Jesse Jackson’s work with Operation Breadbasket, opening up new job opportunities,  and eventually new business opportunities for African Americans, foreshadowed affirmative action of the 1970s, all of which played a key role in strengthening the black middle class.   And, the work  Jesse Jackson did in Chicago laid the groundwork for his candidacy for President in 1984 and 1988.  Even Barack Obama’s emergence onto the national political scene built on the growing black political power in Chicago over the decades following the Chicago movement.

However, the work that Martin Luther King, Jr. and his Chicago compatriots began back then, is not yet finished.  Poverty, in particular, has in some sense worsened, as factory jobs left Chicago, wages declined, and jobs were few.    Mass incarceration is a new form of institutionalized racism which we must now address.   If  Martin Luther King, Jr. were still with us, he would be right there, calling us to action once again.

What can we learn, then, from those days of fifty years ago, which might help us as we face into the issues of structural racism and so many other issues today?   Here are a few thoughts:

Victories build slowly, and sometimes we who are nonviolent activists don’t even notice when victories we had been fighting for are won years later.  I discovered that movements can be like relay races:  one group carries the baton for awhile, then passes it to another, and by the time that victories are won, no one remembers who started the race in the first place.  We need to learn to recognize our victories, even when they come much later, and to acknowledge all of those who helped carry on the work.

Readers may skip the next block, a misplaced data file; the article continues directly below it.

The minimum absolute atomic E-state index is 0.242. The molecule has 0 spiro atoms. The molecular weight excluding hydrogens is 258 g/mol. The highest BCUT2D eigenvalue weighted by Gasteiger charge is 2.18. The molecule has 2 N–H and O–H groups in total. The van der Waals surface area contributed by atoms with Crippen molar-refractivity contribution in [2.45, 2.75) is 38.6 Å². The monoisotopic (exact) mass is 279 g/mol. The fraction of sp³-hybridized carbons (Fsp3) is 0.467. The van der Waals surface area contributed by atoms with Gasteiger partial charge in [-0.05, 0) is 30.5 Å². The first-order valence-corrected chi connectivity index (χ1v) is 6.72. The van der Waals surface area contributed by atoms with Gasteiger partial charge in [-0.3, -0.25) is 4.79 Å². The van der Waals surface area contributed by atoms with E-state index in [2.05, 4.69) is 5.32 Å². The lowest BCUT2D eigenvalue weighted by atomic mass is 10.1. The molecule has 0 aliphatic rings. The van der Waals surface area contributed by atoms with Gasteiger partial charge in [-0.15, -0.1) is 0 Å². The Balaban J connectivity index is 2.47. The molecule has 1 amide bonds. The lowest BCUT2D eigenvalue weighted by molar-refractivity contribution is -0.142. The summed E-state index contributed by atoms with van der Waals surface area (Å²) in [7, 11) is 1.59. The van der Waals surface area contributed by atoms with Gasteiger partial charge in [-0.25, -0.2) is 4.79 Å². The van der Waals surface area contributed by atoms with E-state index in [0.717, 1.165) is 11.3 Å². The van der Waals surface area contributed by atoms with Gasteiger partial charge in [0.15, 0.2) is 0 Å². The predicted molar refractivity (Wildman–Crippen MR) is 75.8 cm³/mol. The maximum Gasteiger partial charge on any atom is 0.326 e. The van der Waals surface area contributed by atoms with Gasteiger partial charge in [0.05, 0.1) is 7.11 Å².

Nonviolence is a powerful tool, even when used imperfectly by imperfect people.   Martin Luther King, Jr. and his senior staff were wise and experienced strategists, but the rest of us were new, young, excited, energetic, and committed, but also anxious, often in disagreement,  sometimes confused, sometimes despairing.    Yet in spite of our limitations, we were able to move the power structure of Chicago—and in some sense, the nation— with our nonviolent campaigns.

Finally, I still find inspiration in the clear vision of Martin Luther King, Jr.   In his last book, Where Do We Go From Here?  Chaos or Community, he said,   “Power at its best is love implementing the demands of justice.  Justice at its best is love correcting everything that stands against love.”   This is the place from which we must do our work, even today.

For more on these Chicago stories see our recent book, The Chicago Freedom Movement:  Martin Luther King, Jr. and Civil Rights Activism in the North, edited by Mary Lou Finley, Bernard LaFayette,  James R. Ralph, Jr., and Pam Smith (Lexington: University Press of Kentucky, 2016).